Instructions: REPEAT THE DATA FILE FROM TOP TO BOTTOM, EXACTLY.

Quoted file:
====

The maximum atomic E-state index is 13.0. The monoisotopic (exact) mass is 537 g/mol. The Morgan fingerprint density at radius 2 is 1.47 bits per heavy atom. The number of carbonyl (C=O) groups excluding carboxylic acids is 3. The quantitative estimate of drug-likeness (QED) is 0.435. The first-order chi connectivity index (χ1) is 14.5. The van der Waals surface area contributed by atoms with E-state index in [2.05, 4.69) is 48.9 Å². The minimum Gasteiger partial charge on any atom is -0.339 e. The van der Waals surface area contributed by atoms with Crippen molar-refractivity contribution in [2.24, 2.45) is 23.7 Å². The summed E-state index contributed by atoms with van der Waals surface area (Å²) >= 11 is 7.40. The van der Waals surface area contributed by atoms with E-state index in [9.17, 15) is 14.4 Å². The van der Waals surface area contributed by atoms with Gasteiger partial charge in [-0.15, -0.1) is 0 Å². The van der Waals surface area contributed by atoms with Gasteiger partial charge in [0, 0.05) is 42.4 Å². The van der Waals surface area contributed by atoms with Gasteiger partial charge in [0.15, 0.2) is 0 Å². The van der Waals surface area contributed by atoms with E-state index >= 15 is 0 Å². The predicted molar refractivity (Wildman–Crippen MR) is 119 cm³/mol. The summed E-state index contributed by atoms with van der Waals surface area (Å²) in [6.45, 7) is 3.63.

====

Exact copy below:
The maximum atomic E-state index is 13.0. The monoisotopic (exact) mass is 537 g/mol. The Morgan fingerprint density at radius 2 is 1.47 bits per heavy atom. The number of carbonyl (C=O) groups excluding carboxylic acids is 3. The quantitative estimate of drug-likeness (QED) is 0.435. The first-order chi connectivity index (χ1) is 14.5. The van der Waals surface area contributed by atoms with E-state index in [2.05, 4.69) is 48.9 Å². The minimum Gasteiger partial charge on any atom is -0.339 e. The van der Waals surface area contributed by atoms with Crippen molar-refractivity contribution in [2.24, 2.45) is 23.7 Å². The summed E-state index contributed by atoms with van der Waals surface area (Å²) >= 11 is 7.40. The van der Waals surface area contributed by atoms with E-state index in [9.17, 15) is 14.4 Å². The van der Waals surface area contributed by atoms with Gasteiger partial charge in [-0.15, -0.1) is 0 Å². The van der Waals surface area contributed by atoms with Gasteiger partial charge in [0, 0.05) is 42.4 Å². The van der Waals surface area contributed by atoms with Gasteiger partial charge in [0.15, 0.2) is 0 Å². The van der Waals surface area contributed by atoms with E-state index >= 15 is 0 Å². The predicted molar refractivity (Wildman–Crippen MR) is 119 cm³/mol. The summed E-state index contributed by atoms with van der Waals surface area (Å²) in [6.45, 7) is 3.63.